Monday, 25 April 2016

Barrels of fun

A few weeks ago, a friend mentioned that his grandmother was getting rid of two old oak barrels previously used for making Most, the local version of apple wine or cider. Rather than seeing them dumped, I made an offer, and finally collected them last Friday evening. They were still filled with Most right up to a few hours before I picked them up, Most that was, I was told, nine years old, and very, very dark.
I'm not sure how old they are, but I was pleasantly surprised at the condition they were in, and they smelled like an old, tannic wine, rather than vinegar, so a great start. My friend Jonas had thoughtfully rinsed them out, but had kept a jar of the yeasty sludge from the bottom, but I'm not sure I'll be using it.

Capacity-wise, one is marked as 150 litres, and the other as 135. The design is interesting, being oval, or rather elliptical, in section, and each has a large opening on the bottom front. The opening is closed by a piece of wood clearly simply cut from the lid, with a camber, such that when it is tightened, using the brass bolt passing through this "lid", is makes a tight seal. But it was also smeared in a waxy-feeling substance, that I first thought was silicone, but turned out to be a paraffin-based sealant, specifically designed for this kind of use. The lid also has a hole for a spigot, but I think I'll be buying new ones.

The next day I got a loan of an industrial-sized steam generator/pressure cleaner. Having the pressure set low, and the temp at 110 degrees, I went over the interior a few times, and am satisfied they are well clean. This also cleared off the waxy layer around the opening, though I had to do a bit of scraping on the lids themselves, to get back down to the wood.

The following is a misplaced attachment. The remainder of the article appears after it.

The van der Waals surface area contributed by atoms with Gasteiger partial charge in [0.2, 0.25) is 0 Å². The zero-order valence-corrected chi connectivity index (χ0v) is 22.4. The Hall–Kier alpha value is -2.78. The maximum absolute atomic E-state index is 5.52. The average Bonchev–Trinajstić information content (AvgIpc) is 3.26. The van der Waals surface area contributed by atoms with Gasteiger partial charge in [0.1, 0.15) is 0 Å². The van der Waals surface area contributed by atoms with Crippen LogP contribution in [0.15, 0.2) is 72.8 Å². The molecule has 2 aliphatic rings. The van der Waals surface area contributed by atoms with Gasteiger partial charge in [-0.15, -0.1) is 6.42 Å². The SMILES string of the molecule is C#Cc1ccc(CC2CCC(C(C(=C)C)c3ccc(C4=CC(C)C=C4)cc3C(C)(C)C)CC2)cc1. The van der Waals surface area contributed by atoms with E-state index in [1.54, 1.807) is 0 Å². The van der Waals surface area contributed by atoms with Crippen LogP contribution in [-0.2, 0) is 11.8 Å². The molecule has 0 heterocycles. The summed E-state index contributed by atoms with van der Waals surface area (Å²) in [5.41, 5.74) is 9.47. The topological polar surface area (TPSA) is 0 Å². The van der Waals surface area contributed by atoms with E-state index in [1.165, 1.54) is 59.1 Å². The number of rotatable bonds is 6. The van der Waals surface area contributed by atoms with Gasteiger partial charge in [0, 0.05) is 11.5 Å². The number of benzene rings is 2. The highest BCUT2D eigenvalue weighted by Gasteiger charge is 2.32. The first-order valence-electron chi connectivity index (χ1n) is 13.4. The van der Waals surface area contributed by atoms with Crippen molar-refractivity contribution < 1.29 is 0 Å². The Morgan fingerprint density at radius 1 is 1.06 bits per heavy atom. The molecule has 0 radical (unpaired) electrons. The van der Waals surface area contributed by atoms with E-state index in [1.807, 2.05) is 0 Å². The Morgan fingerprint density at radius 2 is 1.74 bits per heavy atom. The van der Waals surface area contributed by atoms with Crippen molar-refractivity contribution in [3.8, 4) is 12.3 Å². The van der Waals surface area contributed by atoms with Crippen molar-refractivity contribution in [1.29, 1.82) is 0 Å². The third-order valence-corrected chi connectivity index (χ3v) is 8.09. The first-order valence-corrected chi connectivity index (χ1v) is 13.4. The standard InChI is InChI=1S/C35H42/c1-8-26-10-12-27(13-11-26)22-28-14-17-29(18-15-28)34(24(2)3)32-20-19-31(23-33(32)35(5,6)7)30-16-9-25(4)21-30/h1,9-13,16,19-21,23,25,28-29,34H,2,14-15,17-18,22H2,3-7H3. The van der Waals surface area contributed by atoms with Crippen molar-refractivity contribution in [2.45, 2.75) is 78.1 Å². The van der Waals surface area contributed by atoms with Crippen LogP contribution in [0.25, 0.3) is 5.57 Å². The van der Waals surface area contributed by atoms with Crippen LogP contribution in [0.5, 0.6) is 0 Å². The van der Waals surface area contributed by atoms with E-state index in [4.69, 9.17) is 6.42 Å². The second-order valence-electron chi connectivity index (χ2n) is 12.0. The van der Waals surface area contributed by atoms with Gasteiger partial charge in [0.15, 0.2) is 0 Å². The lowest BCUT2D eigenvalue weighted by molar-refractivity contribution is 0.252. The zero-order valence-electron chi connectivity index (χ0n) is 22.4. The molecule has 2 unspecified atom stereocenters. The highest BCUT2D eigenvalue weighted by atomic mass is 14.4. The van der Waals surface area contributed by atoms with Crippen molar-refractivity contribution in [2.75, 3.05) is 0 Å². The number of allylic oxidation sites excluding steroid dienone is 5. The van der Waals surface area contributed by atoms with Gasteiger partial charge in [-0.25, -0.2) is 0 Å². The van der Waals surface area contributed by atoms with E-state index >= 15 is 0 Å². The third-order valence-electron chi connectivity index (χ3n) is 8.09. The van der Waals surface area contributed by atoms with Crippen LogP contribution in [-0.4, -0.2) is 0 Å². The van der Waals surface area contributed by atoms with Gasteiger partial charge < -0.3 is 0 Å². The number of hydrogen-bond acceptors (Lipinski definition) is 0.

One thing that did give me pause, though, was the speckles of greenish stuff that I first feared was mold on the bottom of both barrels. They didn't come off, and in fact were kind of glassy. I finally realised it was probably residue from burning sulphur strips, of which I inherited a few wrapped in a 1992 newspaper page. They're the same colour as the speckles.

Sulphur residue? Pre-clean.
The big brass bolt that passes though the lid means there is a hole though it, and it seems the way this was closed was to cake the recess for the bolt on the inner side with the sealing wax, and to cap this with a piece of oak. Sadly, whatever was used to secure this piece of wood is gone, so I'll need to sort that out, maybe using stainless steel screws. The pieces of wood are also a little manky, but I'll see how they clean up with a bit of sanding and steaming,

Wax seal over the brass bolt.
Right now, the barrels are sitting in the barn, empty, which I'm sure is not the best for them. I put out a call for advice on Twitter, and got lots of great advice, including from a cooper, who suggested filling with water at more than 80°C and a pint of salt 24 to 48 hours before using again, but given my situation, this is impractical. I would find it very difficult to heat 285 litres of water, and as I won't be using them for some time, I need a way to keep them acetobacter-free and moist for some months. Several people pointed me to articles, and indeed, I also bought Michael Tonsmeire's book on making American Sour Beers, which also advocates using a potassium metabisulphite and Citric Acid solution for long-term storage, which is what I will probably do. I treat my cider with potassium metabisulphite anyway, so I'd be happy with that. The only worry I might have is whether this might leach character from the barrels, so I am open to advice still.

But what will I do with them? I could of course fill them with cider come autumn, or maybe use that as a wash to get distilled for apple brandy, and it might add some character. But as a brewer, the idea of aging beer in them of course appeals. I'd love a whisky cask, but beggars can't be choosers. Some people have said you can never use a cider barrel for anything other than cider, but I guess they haven't tried sour beers or lambics. I can imagine a tartness from cider might match that well, or maybe a Saison. But with my current brew kit, that means seven brews for the bigger barrel! Might be time for an upgrade so!

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